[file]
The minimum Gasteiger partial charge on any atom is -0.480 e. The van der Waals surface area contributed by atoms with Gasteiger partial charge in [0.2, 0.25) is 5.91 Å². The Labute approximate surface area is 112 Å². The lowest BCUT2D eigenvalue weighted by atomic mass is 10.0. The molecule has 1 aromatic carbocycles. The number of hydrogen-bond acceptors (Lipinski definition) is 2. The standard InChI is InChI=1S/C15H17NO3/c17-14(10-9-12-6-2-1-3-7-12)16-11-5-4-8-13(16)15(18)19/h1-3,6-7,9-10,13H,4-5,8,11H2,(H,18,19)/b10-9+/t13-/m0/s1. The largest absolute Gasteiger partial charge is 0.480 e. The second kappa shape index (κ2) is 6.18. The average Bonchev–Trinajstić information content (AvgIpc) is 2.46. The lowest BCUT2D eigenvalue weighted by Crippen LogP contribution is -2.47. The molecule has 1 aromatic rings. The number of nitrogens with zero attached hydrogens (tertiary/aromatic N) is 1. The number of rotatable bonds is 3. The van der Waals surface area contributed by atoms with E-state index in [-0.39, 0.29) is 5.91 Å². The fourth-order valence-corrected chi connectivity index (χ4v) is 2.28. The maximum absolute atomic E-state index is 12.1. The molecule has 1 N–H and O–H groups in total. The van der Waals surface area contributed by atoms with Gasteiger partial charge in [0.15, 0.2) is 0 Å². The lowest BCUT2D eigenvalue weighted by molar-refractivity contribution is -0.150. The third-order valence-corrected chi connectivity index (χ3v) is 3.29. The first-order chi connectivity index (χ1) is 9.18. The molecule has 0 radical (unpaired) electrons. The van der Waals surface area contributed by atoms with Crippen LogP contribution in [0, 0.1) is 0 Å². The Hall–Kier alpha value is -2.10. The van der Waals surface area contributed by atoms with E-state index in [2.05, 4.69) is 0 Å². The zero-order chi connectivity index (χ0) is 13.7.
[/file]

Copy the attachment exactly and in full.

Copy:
The minimum Gasteiger partial charge on any atom is -0.480 e. The van der Waals surface area contributed by atoms with Gasteiger partial charge in [0.2, 0.25) is 5.91 Å². The Labute approximate surface area is 112 Å². The lowest BCUT2D eigenvalue weighted by atomic mass is 10.0. The molecule has 1 aromatic carbocycles. The number of hydrogen-bond acceptors (Lipinski definition) is 2. The standard InChI is InChI=1S/C15H17NO3/c17-14(10-9-12-6-2-1-3-7-12)16-11-5-4-8-13(16)15(18)19/h1-3,6-7,9-10,13H,4-5,8,11H2,(H,18,19)/b10-9+/t13-/m0/s1. The largest absolute Gasteiger partial charge is 0.480 e. The second kappa shape index (κ2) is 6.18. The average Bonchev–Trinajstić information content (AvgIpc) is 2.46. The lowest BCUT2D eigenvalue weighted by Crippen LogP contribution is -2.47. The molecule has 1 aromatic rings. The number of nitrogens with zero attached hydrogens (tertiary/aromatic N) is 1. The number of rotatable bonds is 3. The van der Waals surface area contributed by atoms with E-state index in [-0.39, 0.29) is 5.91 Å². The fourth-order valence-corrected chi connectivity index (χ4v) is 2.28. The maximum absolute atomic E-state index is 12.1. The molecule has 1 N–H and O–H groups in total. The van der Waals surface area contributed by atoms with Gasteiger partial charge in [0.15, 0.2) is 0 Å². The lowest BCUT2D eigenvalue weighted by molar-refractivity contribution is -0.150. The third-order valence-corrected chi connectivity index (χ3v) is 3.29. The first-order chi connectivity index (χ1) is 9.18. The molecule has 0 radical (unpaired) electrons. The van der Waals surface area contributed by atoms with Crippen LogP contribution in [0, 0.1) is 0 Å². The Hall–Kier alpha value is -2.10. The van der Waals surface area contributed by atoms with E-state index in [2.05, 4.69) is 0 Å². The zero-order chi connectivity index (χ0) is 13.7.